This sample of troctolite comes from Cnapan Breaca on the Isle of Rum, which is a deeply eroded volcano formed in the Paleogene period. The remains of the volcano magma chamber exhibit layering reflecting the slow crystallisation of the magma as it cooled. The layers we see today formed as crystals of different composition and settled to the bottom of the chamber. In most cases the crystals continued to grow as they settled and, following their settling, the liquid filled pore spaces, which also crystallised, resulting in complex textures that allow geologists to track the evolution of the liquid magma composition in great detail. This sample comes from the uppermost part of one of 15 rhythmically layered units at the contact between units 7 and 8.
The thin section shows olivine grains apparently grading and settling, forming almost 100 per cent of the layer at one point just above a layer of smaller chromite grains (a denser and thus more rapidly settling mineral phase). Plagioclase also forms a cumulate phase intergrown with olivine. Pyroxene apparently grew late in the crystallisation sequence, filling spaces remaining between olivine grains.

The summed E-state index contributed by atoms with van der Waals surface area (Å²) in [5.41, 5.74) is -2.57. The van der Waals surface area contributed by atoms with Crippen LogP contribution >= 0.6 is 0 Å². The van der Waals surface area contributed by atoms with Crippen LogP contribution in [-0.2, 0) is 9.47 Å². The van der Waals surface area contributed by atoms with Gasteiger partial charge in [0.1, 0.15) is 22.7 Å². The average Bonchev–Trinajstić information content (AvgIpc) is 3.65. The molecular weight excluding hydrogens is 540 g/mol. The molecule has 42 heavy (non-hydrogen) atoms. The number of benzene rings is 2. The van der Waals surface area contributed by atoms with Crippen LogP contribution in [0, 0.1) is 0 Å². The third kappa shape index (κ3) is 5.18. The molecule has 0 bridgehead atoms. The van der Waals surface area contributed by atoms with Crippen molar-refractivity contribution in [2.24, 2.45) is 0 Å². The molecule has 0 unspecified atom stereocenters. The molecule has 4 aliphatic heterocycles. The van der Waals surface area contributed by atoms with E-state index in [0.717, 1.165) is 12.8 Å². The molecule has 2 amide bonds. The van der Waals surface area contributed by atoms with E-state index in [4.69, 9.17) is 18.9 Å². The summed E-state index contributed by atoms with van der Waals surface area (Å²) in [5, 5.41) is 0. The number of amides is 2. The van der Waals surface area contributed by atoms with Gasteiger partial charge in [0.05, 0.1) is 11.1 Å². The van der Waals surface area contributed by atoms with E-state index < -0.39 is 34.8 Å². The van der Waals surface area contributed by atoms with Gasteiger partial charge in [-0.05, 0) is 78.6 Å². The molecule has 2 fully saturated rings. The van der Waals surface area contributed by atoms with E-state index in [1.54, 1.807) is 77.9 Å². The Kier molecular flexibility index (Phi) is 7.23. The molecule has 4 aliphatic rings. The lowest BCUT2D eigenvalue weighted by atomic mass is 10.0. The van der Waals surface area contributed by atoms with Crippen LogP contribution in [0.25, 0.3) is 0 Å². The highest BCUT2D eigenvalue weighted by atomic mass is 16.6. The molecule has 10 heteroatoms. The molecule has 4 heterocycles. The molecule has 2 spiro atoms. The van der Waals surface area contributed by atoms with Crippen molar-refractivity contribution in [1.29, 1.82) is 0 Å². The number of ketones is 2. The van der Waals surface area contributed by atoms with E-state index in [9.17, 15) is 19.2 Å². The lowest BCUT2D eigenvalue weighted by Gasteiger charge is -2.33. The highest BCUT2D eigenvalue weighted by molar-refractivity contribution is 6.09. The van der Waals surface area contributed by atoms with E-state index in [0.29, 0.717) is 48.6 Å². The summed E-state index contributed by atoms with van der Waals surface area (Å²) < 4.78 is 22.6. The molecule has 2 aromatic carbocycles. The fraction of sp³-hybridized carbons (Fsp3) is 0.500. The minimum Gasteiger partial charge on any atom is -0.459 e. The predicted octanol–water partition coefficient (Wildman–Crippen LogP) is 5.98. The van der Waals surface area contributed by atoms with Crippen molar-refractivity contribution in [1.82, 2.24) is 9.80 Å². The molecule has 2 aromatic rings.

The United Kingdom Virtual Microscope (UKVM) collection consists of igneous, sedimentary and metamorphic rocks from around the UK.
It is intended as a teaching resource, helping to tell the story of the common rock types and how they form, and reflecting the history of the UK at the margins of the continent of Europe. The collection is a series of teaching sets, for example igneous rocks from the North Atlantic Igneous Province and SW England; high-temperature metamorphic rocks from Scotland and low-temperature metamorphic rocks from Wales; and sedimentary rocks, including English limestones and sandstones.